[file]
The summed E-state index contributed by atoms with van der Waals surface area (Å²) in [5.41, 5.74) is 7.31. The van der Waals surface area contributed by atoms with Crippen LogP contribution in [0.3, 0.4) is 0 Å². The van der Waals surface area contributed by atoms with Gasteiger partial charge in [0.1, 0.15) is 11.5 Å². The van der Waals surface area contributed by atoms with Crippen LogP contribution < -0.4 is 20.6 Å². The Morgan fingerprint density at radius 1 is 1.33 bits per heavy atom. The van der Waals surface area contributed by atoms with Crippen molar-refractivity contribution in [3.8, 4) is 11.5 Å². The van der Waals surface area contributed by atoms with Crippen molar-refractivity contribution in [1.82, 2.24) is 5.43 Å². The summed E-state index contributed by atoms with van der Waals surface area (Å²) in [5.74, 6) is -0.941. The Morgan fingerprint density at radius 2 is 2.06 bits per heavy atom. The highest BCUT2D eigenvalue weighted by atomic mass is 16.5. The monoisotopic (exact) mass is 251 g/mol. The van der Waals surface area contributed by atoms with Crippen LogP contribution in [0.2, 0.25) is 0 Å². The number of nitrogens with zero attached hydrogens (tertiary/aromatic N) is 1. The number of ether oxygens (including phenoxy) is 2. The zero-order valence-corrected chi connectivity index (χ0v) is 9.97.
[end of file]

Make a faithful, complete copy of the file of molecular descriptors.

The summed E-state index contributed by atoms with van der Waals surface area (Å²) in [5.41, 5.74) is 7.31. The van der Waals surface area contributed by atoms with Crippen LogP contribution in [0.3, 0.4) is 0 Å². The van der Waals surface area contributed by atoms with Gasteiger partial charge in [0.1, 0.15) is 11.5 Å². The van der Waals surface area contributed by atoms with Crippen LogP contribution < -0.4 is 20.6 Å². The Morgan fingerprint density at radius 1 is 1.33 bits per heavy atom. The van der Waals surface area contributed by atoms with Crippen molar-refractivity contribution in [3.8, 4) is 11.5 Å². The van der Waals surface area contributed by atoms with Crippen molar-refractivity contribution in [1.82, 2.24) is 5.43 Å². The summed E-state index contributed by atoms with van der Waals surface area (Å²) in [5.74, 6) is -0.941. The Morgan fingerprint density at radius 2 is 2.06 bits per heavy atom. The highest BCUT2D eigenvalue weighted by atomic mass is 16.5. The monoisotopic (exact) mass is 251 g/mol. The van der Waals surface area contributed by atoms with Crippen LogP contribution in [0.2, 0.25) is 0 Å². The number of nitrogens with zero attached hydrogens (tertiary/aromatic N) is 1. The number of ether oxygens (including phenoxy) is 2. The zero-order valence-corrected chi connectivity index (χ0v) is 9.97.